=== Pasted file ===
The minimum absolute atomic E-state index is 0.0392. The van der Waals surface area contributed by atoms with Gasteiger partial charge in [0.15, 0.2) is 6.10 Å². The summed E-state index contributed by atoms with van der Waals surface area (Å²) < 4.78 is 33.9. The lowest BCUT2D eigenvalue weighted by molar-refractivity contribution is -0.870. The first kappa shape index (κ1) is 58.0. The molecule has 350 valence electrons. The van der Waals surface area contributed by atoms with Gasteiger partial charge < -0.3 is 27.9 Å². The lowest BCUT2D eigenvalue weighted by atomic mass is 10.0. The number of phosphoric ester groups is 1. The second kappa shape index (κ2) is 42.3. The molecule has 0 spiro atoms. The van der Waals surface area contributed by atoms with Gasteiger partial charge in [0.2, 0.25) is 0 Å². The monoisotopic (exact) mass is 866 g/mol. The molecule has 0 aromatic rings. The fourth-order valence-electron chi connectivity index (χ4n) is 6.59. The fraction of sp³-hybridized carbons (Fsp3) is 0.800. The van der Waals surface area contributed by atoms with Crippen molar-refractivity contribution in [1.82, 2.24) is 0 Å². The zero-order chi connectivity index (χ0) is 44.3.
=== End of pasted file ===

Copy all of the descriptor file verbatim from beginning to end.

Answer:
The minimum absolute atomic E-state index is 0.0392. The van der Waals surface area contributed by atoms with Gasteiger partial charge in [0.15, 0.2) is 6.10 Å². The summed E-state index contributed by atoms with van der Waals surface area (Å²) < 4.78 is 33.9. The lowest BCUT2D eigenvalue weighted by molar-refractivity contribution is -0.870. The first kappa shape index (κ1) is 58.0. The molecule has 350 valence electrons. The van der Waals surface area contributed by atoms with Gasteiger partial charge < -0.3 is 27.9 Å². The lowest BCUT2D eigenvalue weighted by atomic mass is 10.0. The number of phosphoric ester groups is 1. The second kappa shape index (κ2) is 42.3. The molecule has 0 spiro atoms. The van der Waals surface area contributed by atoms with Gasteiger partial charge in [0.2, 0.25) is 0 Å². The monoisotopic (exact) mass is 866 g/mol. The molecule has 0 aromatic rings. The fourth-order valence-electron chi connectivity index (χ4n) is 6.59. The fraction of sp³-hybridized carbons (Fsp3) is 0.800. The van der Waals surface area contributed by atoms with Crippen molar-refractivity contribution in [1.82, 2.24) is 0 Å². The zero-order chi connectivity index (χ0) is 44.3.